A Hidden Issue
Sophomore Adam Petkun and Senior Jesse Harding at the University of Oregon, who work at the Associated Students office, are typical of many male students on campuses across the country. They didn't know that women outnumber men on their campus. They were both surprised, but not shocked by the information. Neither had any thoughts on why it was occurring or seemed concerned about the trend. Martin S. a junior at Portland State University after giving it some thought didn't think the trend is ultimately a good thing. "I don't know why this is going on. It seems like blue collar physical jobs that usually go to men are on the decline, so you'd think there would be more men attending college not less. I know some guys who have taken to going into high-tech and feel they don't need a degree, but even in quite a few of those jobs a degree is obviously a help. It's a mystery to me."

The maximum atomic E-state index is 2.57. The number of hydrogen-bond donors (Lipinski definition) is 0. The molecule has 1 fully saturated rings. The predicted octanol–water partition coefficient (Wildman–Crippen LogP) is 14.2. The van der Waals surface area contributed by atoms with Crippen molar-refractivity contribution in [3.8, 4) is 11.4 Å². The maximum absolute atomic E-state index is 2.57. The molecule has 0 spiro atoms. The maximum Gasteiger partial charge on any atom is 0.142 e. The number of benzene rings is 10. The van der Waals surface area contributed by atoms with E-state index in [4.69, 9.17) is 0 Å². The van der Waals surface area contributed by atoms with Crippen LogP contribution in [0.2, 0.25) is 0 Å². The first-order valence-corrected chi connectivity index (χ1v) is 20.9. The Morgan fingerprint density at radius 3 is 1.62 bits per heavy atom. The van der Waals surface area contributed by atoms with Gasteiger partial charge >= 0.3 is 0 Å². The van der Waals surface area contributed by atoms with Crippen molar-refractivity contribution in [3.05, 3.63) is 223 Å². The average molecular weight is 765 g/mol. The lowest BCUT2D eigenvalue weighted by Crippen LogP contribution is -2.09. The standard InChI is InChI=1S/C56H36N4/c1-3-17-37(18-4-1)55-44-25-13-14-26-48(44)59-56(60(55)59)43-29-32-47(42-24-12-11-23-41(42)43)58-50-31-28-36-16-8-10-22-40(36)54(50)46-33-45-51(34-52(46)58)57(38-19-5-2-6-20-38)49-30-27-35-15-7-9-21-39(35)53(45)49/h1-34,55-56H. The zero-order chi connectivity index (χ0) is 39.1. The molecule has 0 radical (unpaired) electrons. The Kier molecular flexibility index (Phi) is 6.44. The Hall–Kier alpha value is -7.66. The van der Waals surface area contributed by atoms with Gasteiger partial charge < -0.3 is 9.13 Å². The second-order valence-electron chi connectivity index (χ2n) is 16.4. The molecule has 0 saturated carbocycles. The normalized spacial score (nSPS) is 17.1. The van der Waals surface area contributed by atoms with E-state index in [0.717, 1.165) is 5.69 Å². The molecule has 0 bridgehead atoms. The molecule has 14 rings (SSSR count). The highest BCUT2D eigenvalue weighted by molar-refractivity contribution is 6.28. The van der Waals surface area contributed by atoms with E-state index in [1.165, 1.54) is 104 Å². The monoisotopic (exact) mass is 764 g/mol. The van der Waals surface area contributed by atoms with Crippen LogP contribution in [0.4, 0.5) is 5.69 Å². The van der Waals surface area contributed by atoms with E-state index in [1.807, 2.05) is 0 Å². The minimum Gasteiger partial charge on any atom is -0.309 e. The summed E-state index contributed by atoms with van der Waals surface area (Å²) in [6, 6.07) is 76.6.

It is also apparently a surprise and a mystery to most high school counselors.
"The few counselors I have talked with seem surprised by the trend," said Richard Wong, executive director of the American School Counselor Association, the nation's largest school counseling group. "I don't think there has been a conscious effort to exclude white males, because historically they have been able to take care of themselves. A lot more attention has been paid to other groups, minorities and women, but perhaps the pendulum has swung too far." Although the ASCA has conducted initiative programs for women and minorities, it does not plan any affirmative campaign to address the decline in male college attendance. "If it becomes a major issue the board will likely consider a response," said Wong.